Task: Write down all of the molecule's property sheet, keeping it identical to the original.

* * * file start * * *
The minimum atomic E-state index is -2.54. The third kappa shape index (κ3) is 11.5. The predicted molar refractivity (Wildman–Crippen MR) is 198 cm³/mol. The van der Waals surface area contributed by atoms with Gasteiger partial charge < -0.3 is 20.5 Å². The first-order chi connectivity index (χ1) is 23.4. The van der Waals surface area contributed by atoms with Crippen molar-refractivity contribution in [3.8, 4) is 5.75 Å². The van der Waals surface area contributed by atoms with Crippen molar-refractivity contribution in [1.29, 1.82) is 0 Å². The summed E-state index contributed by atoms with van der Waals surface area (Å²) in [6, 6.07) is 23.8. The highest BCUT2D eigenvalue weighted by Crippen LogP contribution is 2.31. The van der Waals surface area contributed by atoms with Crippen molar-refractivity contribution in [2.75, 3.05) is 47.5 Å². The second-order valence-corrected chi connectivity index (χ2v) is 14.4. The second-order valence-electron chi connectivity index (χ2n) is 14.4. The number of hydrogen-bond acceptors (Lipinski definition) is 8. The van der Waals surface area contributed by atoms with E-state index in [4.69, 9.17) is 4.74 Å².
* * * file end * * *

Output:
The minimum atomic E-state index is -2.54. The third kappa shape index (κ3) is 11.5. The predicted molar refractivity (Wildman–Crippen MR) is 198 cm³/mol. The van der Waals surface area contributed by atoms with Gasteiger partial charge < -0.3 is 20.5 Å². The first-order chi connectivity index (χ1) is 23.4. The van der Waals surface area contributed by atoms with Crippen molar-refractivity contribution in [3.8, 4) is 5.75 Å². The van der Waals surface area contributed by atoms with Crippen molar-refractivity contribution in [1.29, 1.82) is 0 Å². The summed E-state index contributed by atoms with van der Waals surface area (Å²) in [6, 6.07) is 23.8. The highest BCUT2D eigenvalue weighted by Crippen LogP contribution is 2.31. The van der Waals surface area contributed by atoms with Crippen molar-refractivity contribution in [2.75, 3.05) is 47.5 Å². The second-order valence-corrected chi connectivity index (χ2v) is 14.4. The second-order valence-electron chi connectivity index (χ2n) is 14.4. The number of hydrogen-bond acceptors (Lipinski definition) is 8. The van der Waals surface area contributed by atoms with E-state index in [4.69, 9.17) is 4.74 Å².